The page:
(From Tillamook County Sheriff’s Office Facebook page)
While many of us (including this writer) stayed clear of the ice storm that raged this weekend (Friday Feb. 13 through Sunday Feb. 15) in the hills east of Tillamook County, several of your TCSO Deputies were out there in the cold and wet, assisting those in need.
On Saturday, Deputies Tom Mayne and Billy Cloud, along with US Forest Service (USFS) Forest Protection Officer (FPO) Travis Sisco, beginning at 10:30 am, spent the day cutting their way through hundreds of downed trees on the USFS 8533 Road in south Tillamook County. The mission? Reach stranded motorists who were stuck behind miles of downed trees. Thankfully, there was cell phone coverage.
The rescuers hiked up the snow-covered road, cutting and removing trees in their way, then drove their trucks up behind them. Deputy Cloud’s 16-year-old son, Brody, was riding-along with his dad, and was also put to work. “Billy and Travis are cutting machines, so me and Brody cleared the trees and logs from the road after they were cut free,” said Deputy Mayne. “There were hundreds of trees down.”
As darkness fell, the road got steeper. Deputies had been in touch with the motorists throughout the day. One of stranded motorists had been camping and had several days worth of food, supplies and fire-start remaining. They told deputies they were fine spending another night where they were. After hours of carving their way nine miles in, it was decided to return in the morning, fresh and ready to resume cutting.
Sunday morning came, and Deputies Mayne, Griffith, Awe and Greiner were determined to push their way through to the motorists. After several hours and as many miles on the USFS 1400 Rd, they reached the stranded folks at South Lake. The two men in the pick-up truck were from Hillsboro, and in addition to the barricade of fallen trees, their 4WD system had failed, making a self-extraction impossible. The other motorist was from Texas and had been camping. He had plenty of supplies, but apparently no chain saw and a branch had fallen through the rear hatch of his parked Jeep. The mission ended with everyone and all vehicles safely back on the pavement.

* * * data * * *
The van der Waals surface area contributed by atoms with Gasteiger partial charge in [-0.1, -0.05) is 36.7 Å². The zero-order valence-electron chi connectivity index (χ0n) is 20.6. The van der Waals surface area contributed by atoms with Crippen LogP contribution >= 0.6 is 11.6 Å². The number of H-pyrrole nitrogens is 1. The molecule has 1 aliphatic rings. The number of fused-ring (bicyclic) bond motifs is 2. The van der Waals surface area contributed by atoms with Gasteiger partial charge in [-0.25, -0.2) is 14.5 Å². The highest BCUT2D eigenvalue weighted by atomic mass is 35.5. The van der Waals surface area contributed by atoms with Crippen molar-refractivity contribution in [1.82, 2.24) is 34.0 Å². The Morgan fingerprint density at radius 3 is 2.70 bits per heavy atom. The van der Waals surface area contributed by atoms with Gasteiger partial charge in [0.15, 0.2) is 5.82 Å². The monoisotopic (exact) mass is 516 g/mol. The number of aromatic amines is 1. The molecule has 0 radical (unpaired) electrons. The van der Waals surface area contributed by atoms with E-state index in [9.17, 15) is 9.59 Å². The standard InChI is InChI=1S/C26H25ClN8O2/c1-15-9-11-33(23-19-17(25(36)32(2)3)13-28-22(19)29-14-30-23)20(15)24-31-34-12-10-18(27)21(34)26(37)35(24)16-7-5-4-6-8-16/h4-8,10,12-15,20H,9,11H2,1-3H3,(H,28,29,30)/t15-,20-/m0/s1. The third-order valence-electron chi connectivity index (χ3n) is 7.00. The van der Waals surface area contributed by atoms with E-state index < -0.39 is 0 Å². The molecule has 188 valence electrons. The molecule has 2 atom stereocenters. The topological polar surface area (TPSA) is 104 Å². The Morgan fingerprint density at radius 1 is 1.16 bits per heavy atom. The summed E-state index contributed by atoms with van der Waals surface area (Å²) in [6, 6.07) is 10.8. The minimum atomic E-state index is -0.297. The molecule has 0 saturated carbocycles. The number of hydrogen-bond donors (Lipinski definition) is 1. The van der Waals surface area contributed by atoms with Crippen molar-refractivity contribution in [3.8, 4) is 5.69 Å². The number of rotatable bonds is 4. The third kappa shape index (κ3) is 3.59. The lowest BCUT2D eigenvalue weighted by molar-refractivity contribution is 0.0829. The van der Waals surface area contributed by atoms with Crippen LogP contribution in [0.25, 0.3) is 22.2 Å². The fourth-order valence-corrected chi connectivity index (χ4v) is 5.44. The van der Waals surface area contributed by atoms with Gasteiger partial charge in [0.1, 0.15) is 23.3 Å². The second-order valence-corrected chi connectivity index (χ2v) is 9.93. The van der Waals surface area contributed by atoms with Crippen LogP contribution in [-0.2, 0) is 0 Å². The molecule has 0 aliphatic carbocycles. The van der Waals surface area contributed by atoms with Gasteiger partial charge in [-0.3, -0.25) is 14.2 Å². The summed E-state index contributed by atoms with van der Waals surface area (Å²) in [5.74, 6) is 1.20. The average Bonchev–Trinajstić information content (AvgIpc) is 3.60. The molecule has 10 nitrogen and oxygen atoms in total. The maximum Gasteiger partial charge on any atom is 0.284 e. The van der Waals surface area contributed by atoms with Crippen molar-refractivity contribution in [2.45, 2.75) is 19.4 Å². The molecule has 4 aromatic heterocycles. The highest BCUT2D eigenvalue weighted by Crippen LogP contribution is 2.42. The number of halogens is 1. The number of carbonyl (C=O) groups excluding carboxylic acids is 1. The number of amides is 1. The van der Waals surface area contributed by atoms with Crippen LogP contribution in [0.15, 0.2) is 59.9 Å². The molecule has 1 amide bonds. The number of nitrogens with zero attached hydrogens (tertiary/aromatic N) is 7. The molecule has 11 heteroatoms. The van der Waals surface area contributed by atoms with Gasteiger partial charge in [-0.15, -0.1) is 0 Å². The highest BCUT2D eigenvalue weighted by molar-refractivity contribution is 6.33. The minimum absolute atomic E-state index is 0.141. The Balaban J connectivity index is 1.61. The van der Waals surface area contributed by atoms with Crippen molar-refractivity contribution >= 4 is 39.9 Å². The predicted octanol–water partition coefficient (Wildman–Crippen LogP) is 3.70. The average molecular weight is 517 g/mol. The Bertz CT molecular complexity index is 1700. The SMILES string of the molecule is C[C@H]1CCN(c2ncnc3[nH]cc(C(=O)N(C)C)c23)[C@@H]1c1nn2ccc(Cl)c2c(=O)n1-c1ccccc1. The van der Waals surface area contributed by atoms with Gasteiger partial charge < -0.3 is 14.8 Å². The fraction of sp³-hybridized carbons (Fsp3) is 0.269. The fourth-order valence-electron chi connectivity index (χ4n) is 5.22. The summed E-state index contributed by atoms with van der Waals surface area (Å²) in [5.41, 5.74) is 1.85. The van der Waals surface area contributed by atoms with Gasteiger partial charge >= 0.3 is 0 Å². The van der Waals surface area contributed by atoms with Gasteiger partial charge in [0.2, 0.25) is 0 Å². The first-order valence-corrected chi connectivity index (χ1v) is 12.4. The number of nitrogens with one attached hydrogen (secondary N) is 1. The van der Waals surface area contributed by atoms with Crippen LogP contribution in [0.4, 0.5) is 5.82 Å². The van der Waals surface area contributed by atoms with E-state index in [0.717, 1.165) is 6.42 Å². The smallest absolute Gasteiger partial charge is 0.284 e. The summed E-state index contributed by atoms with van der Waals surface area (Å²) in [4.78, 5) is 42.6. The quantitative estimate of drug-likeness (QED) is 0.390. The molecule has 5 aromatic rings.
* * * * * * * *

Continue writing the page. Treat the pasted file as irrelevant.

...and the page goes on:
“Had there been any injuries, or lack of shelter, supplies or loss of contact, our tactics would have been much different. But based on all of that, and freezing rain, darkness, and the danger of cutting at night, we felt it was the best decision to return the next day,” said Mayne. “It’s hard to describe the amount of trees down, it was insane.”
And if that wasn’t enough excitement in the woods, later on Sunday, Forest Deputies Cloud and Griffith responded to the Jordan Creek area of the Tillamook State Forest and had to cut their way several miles in to assist another trapped motorist. The man had gotten stranded behind a seemingly endless wall of downed trees. “Luckily, Blake Miller, a timber faller friend of mine – and a wizard with a chainsaw – was there to assist us. We had to cut about 50-60 trees off of Jordan Creek Rd,” said Cloud. “The man was camping and said that with the number of trees falling, it sounded like a (military) firefight.” The man’s vehicle was also damaged by falling trees. After a few hours, the motorist was successfully returned to the pavement.
TCSO reminds you before venturing off into the forest, especially in winter, prepare for the unexpected and plan accordingly.